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2020.01.05 Penn Wealth Report Vol 8 Issue 01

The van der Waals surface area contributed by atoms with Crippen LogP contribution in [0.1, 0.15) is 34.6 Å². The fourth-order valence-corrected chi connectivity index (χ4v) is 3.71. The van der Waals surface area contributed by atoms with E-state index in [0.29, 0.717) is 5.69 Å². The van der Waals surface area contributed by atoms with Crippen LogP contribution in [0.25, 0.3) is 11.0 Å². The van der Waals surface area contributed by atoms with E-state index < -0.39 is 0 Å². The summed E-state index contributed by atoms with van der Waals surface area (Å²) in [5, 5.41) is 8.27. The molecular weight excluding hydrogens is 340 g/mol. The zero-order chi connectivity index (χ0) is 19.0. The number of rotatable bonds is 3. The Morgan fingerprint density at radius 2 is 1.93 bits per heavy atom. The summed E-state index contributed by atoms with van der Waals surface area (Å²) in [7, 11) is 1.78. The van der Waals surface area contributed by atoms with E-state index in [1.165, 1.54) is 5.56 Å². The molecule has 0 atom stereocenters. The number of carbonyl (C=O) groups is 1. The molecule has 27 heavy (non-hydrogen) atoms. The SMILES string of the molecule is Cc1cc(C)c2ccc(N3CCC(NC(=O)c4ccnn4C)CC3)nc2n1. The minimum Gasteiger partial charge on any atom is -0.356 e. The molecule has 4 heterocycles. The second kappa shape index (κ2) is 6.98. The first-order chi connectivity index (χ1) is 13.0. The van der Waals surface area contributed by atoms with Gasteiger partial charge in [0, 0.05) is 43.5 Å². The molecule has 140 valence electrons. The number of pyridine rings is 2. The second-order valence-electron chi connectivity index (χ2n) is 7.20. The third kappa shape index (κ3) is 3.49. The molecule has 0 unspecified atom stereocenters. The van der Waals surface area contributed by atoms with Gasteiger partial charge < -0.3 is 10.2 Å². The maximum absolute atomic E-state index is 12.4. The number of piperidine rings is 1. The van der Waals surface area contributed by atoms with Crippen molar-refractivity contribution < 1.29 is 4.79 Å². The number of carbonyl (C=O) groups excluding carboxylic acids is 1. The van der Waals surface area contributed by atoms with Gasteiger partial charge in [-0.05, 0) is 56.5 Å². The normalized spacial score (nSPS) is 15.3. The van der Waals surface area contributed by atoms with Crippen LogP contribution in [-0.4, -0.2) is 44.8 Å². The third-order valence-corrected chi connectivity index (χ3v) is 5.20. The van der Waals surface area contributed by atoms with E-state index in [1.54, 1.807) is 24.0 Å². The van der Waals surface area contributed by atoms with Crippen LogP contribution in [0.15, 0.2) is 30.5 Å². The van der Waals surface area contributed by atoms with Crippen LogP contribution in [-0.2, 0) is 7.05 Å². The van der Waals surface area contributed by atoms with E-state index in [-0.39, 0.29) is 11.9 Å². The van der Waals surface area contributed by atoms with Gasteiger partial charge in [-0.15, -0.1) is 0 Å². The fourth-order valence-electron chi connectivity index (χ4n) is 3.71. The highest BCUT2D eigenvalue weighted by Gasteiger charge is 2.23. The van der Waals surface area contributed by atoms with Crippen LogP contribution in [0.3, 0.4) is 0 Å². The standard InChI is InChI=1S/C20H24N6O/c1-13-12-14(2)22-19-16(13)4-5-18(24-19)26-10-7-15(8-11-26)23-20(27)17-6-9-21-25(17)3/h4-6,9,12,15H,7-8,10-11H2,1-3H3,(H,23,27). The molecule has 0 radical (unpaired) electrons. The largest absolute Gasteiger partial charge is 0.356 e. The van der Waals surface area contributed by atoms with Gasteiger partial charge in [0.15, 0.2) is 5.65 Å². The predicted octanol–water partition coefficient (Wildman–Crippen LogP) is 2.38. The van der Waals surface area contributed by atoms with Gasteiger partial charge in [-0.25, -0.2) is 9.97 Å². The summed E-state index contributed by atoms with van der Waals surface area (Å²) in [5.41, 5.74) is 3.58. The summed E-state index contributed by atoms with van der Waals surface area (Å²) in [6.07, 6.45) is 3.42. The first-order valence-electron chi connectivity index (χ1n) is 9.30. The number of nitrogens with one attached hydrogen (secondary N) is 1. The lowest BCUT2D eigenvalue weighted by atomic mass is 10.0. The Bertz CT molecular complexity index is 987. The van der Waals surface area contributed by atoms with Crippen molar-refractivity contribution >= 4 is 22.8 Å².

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12 penn wealth Report volume 8 issue 01 05 Jan 2020 Copyright 2020. All Rights Reserved. Science & Technology Investor Space Sciences & Exploration Back to the Future: Space Travel Finally Becomes Reality Remember those dog-eared science fiction paperbacks you used to read in your school's library? All of a sudden, they are finally coming to fruition. 20 July 1969. One of the most monumental days in human history. Almost unfathomably, with the use of slide rules, rudimentary (comparatively) telecommu- nications equipment, and some absolutely incredible brainpower, the United States landed two of its citi- zens—with a third circling in orbit above—on the surface of another world. Over the next three years, ten more Americans would walk on the dusty surface of the moon. ere was no limit—seemingly—to what the country could accomplish in space. By the 1980s, we were told, there would be lunar bases and manned missions to Mars. en the dry spell came. Despite the overall success of the Space Shuttle pro- gram, the country seemed to lose its interest in space travel. Under the Obama administration, the only nation to land humans on another world gave up the ability to even launch them into space. Our astronauts had to hitch rides aboard Russian rockets. What would John Kennedy say? All of a sudden, however, thanks to a new gener- ation of billionaire space enthusiasts and a renewed attitude at NASA (gone are the outreach programs, back are the dreamers), we are once again the world's preeminent space power. Even the United States Space Force (USSF) has become a reality—the first new branch of the military since the United States Air Force officially stood up on 18 September 1947. e biggest space events that will occur in 2020. For space nerds like me, who got up early one summer morning in 1976 to watch America land the world's first spacecraft on another planet (Viking on Mars, seven years to the day after Neil Armstrong and Buzz Aldrin landed on the moon), 2020 is going to be a thrilling year, with two major human spaceflight mile- stones taking place. First, Virgin Galactic (SPCE $12), the self-pro- claimed "spaceline for Earth," will begin ferrying passengers—at $250k per ticket—to the edge of space on suborbital flights. Secondly, and much more impor- tantly from a national security standpoint, Americans will return to space aboard American-made rockets. Elon Musk's privately-held SpaceX will launch its Crew Dragon spacecraft, atop a Falcon Heavy rocket, into orbit with astronauts Doug Hurley and Bob Behnken aboard, ultimately docking with the International Space Station (ISS). at could hap- pen in the first half of the year, based on successful unmanned tests in 2019. ere is a competing spacecraft looking to launch astronauts into orbit in 2020: the United Launch Alliance's (Boeing and Lockheed Martin) Starliner, lifted by an Atlas V rocket. Unfortunately, Boeing's (BA) aircraft challenges have bled over into its space unit, with the Starliner failing a key test in December. Nonetheless, we fully expect SpaceX, which has suc- cessfully completed a frenetic launch manifest schedule to date, to achieve manned missions this year. Few realize just how disruptive the space industry will become as an investment conduit over the com- ing years. We see the nascent space economy growing to a $1 trillion in relatively short order. Unfortunately, many of our favorite would-be investments are still private—namely, Musk's SpaceX. Virgin Galactic did begin trading under ticker SPCE last year, but we're not keen on that investment right now. Investors need to be creative in this space. Instead of investing in well-known names like Boeing, look for the plethora of publicly-traded companies that make components for the spacecraft. Better yet, consider the Procure Space ETF (UFO $27), which holds a basket of thirty top space-related companies. Happy travels! Big Falcon Rocket (BFR)/Big Falcon Spaceship (BFS) combo. Courtesy of SpaceX.

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